How blockchain solves three oil and gas challenges. Part one: Efficiency
The oil and gas sector is in a unique position. On the one hand it has been at the centre of the global energy mix for the best part of a century and has arguably been one of the key factors in the rise of the global economy. At the same time, technologies are starting to evolve that could eventually lead to its replacement. Institutional investors seem somewhat less supportive than they once were and even countries in the Middle East which have been very reliant on natural resources for their economic wellbeing are openly planning for a post-fossil fuel future.
How can the sector respond? In many ways it needs to achieve three things:
- It needs to prove that it is managing its resources as efficiently as possible
- It needs to find new sources of investment to replace those that are taking their support elsewhere
- It needs to find a way to innovate and simplify complicated, bureaucratic working practices that have evolved over the last century
At first glance, any one of these could seem daunting. All three means that the sector has an awfully big, perhaps virtually impossible, mountain to climb. On closer examination, it may be that the blockchain offers a solution to all three challenges. In this three-part article, we will examine each in turn.
Proof that resources are being used efficiently
Starting with the need to prove that the sector is using oil and gas resources as efficiently as possible, an efficiently implemented blockchain can make this possible.
Blockchains operate by creating a tamper-resistant global ledger of information that is constantly updated and can be accessed by authorised individuals.
In the case of the oil and gas sector, this could translate into creating a comprehensive multi-party administrative structure. By having a constantly building chain of information that runs from upstream through midstream all the way to downstream organisations, taking in all the supporting third-party contractors, the business of exploring, extracting, transporting, refining and delivering oil and gas would become demonstrably more efficient.
Any hold-ups in the process would quickly become apparent and the system could be set up to communicate challenges to the relevant parties further down the line so that resources could be re-allocated as appropriate. It would quickly become apparent where regular hold-ups were taking place and steps could be taken to ameliorate the issues.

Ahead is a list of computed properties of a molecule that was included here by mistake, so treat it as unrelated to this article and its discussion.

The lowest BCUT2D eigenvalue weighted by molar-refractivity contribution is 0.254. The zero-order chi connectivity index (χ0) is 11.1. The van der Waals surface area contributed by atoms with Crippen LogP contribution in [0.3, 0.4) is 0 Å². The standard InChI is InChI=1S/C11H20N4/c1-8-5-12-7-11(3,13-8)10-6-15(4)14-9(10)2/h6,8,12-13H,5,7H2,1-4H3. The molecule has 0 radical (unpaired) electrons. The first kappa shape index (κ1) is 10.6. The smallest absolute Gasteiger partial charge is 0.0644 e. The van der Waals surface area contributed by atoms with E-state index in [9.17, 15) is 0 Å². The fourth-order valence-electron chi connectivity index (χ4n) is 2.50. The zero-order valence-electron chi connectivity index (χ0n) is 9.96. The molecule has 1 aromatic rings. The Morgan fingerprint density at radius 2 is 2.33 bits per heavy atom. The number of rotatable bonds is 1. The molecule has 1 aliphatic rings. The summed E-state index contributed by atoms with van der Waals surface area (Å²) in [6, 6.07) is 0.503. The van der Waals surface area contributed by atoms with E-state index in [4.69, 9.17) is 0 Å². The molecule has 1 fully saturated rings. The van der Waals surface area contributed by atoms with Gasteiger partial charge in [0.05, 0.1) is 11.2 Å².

Having a comprehensive administrative system that was managed via the blockchain would also mean that it would quickly become clear where resources were being lost during the process. If a well produced 10,000 barrels of oil as quantified on the blockchain but only 9,000 barrels arrived at the refinery, it would be relatively simple to track the process back and investigate where the loss occurred and understand if something could be changed that reduce the risk of a similar level of wastage in the future. The current administrative structure is so inefficient that a similar investigation is likely to be too expensive to be viable.
In the second part of this article, which you can read by following this link, we will examine how the blockchain can open up the oil and gas sector to new forms of liquidity. The third part, which is available here, will examine how the blockchain can be used to circumvent some of the unwieldy practices that have developed over the last century.
PermianChain Technologies is a pioneer member of the Blockchain Research Institute. PermianChain is investigating ways to harness the power of blockchain technology, data science and artificial intelligence to digitize, tokenize and monetize proven but undeveloped natural resources, starting with oil and gas. The PermianChain, which already has secured oil and gas reserves to be listed on its platform, intends to unlock liquidity to revolutionise the way that oil and gas reserves are funded, produced, bought and sold on a permissioned-access blockchain. The firm is currently in the process of applying to for its regulated digital securities trading and investment platform.